Surveying VR Data Visualization Software for Research: Hacking the Yurt
In a collaborative group effort, this course will search out, install, test, and critically evaluate VR software that supports data visualization for researchers. We will target several specific types of data, including volumetric data, and remote sensing data. The testing will include collaborative work with researchers who wish to better understand their data. We will primarily investigate the capabilities of big-metal displays like Brown's yurt. Software evaluation will include web research, hands-on case studies, and surveying. A substantial portion of the class will involve building and porting software to the yurt, importing collaborator data into that software, and documenting the value of the software for research. Results will be documented in a courses wiki.
After this course students will be able to:
articulate VR visualization software tool goals, requirements, and capabilities;
construct meaningful evaluation strategies for software libraries, frameworks, and applications; strategies include surveys, interviews, comparative use, case studies, and web research;
execute tool evaluation strategies;
build and port visualization software packages;
visualize some scientific data in the Yurt;
comparatively analyze software tools based on evaluation;
be familiar with a number of VR software tools.
We will begin the semester by taking stock of candidates for software, and datasets. Understanding and codifying claimed capabilities will guide the choice of a subset for closer study. Each student will pick from the subset to get operational in the Yurt and design a tutorial that others in the class will subsequently work through. Students will get necessary elements of the software working in the yurt sufficiently for the class to do the tutorial. Through both the design, construction, and execution of the tutorials, we will gather deeper knowledge of the benefits and costs of the tools. Each tutorial will incorporate data and a scientific problem from a specific collaborator, illustrating the needs of the collaborator and realizing them as far as possible with the software we will evaluate.
At each stage we will document our findings and analysis in a wiki. One goal for the wiki is to help VR developers to choose wisely in creating their virtual realities. A second is to identify gaps in available software and thus to nudge the development of future software to fill those gaps. At some point the wiki will go live, possibly after submission as a research paper, if appropriate.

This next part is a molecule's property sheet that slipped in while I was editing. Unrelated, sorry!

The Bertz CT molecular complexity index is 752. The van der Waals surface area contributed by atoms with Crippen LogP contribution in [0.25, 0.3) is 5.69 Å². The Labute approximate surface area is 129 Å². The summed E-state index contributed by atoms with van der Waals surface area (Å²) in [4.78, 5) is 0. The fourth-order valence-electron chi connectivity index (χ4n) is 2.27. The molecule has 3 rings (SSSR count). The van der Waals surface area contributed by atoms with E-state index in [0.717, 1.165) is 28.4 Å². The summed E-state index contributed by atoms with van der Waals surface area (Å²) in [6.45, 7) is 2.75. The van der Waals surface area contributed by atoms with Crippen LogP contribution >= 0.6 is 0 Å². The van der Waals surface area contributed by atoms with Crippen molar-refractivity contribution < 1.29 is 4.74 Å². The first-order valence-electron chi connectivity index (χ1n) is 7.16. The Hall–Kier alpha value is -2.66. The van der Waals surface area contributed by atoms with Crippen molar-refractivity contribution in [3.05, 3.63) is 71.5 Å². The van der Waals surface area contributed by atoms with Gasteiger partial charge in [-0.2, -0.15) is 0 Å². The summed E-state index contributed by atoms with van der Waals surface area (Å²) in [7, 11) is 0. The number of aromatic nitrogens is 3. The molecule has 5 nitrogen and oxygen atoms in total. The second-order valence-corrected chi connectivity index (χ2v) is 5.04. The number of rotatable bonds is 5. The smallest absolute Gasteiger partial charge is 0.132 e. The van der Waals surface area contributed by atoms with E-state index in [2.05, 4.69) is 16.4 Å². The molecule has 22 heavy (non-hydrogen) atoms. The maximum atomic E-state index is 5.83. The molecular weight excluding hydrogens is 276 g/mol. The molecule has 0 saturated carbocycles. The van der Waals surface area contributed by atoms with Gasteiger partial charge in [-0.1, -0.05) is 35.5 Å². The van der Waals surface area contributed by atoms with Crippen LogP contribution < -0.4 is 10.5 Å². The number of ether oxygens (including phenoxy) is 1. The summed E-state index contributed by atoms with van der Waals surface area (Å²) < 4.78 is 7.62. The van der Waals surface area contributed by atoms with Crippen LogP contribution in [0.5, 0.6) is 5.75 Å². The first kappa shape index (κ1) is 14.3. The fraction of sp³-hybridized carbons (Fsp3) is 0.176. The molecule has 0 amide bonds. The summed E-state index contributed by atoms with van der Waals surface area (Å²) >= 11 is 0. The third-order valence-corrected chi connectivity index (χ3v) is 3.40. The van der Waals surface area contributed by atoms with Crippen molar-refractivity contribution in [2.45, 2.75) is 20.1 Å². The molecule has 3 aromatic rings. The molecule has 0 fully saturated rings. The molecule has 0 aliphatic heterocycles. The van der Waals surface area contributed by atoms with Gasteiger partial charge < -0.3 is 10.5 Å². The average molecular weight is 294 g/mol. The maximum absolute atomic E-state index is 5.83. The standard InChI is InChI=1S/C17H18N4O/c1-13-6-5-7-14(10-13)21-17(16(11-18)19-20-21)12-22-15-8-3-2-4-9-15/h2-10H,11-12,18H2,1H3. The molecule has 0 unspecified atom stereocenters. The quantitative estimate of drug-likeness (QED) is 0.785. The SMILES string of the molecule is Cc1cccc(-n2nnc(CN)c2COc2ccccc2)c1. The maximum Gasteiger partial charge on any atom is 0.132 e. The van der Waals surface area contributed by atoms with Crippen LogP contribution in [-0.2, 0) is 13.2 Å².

Evaluation in the class will be as follows:
15% class attendance and participation
10% initial search contributions to wiki
15% survey design, creation, collection, and analysis contributions
20% collaborative tutorial quality
10% collaborative tutorial results analysis
15% weekly journal of activities and findings
15% overall final wiki contributions
Over 14 weeks students will spend 3 hour per week in class (42 hours total) plus an average of 10 hours per week on homework, as described
above (140 hours).
While there are no formal prerequisites listed for this class, CS background at the level of 320 or 330 will be very helpful. Students should be familiar with downloading, building, and installing open-source software from the internet. Some experience with modifying open-source software will be helpful, but not essential. Familiarity with graphics libraries will also be helpful.
Brown University is committed to full inclusion of all students. Please inform me early in the term if you have a disability or other conditions that might require accommodations or modification of any of these course procedures. You may speak with me after class or during office hours. For more information, please contact Student and Employee Accessibility Services at 401-863-9588 or SEAS@brown.edu. Students in need of short-term academic advice or support can contact one of the deans in the Dean of the College office.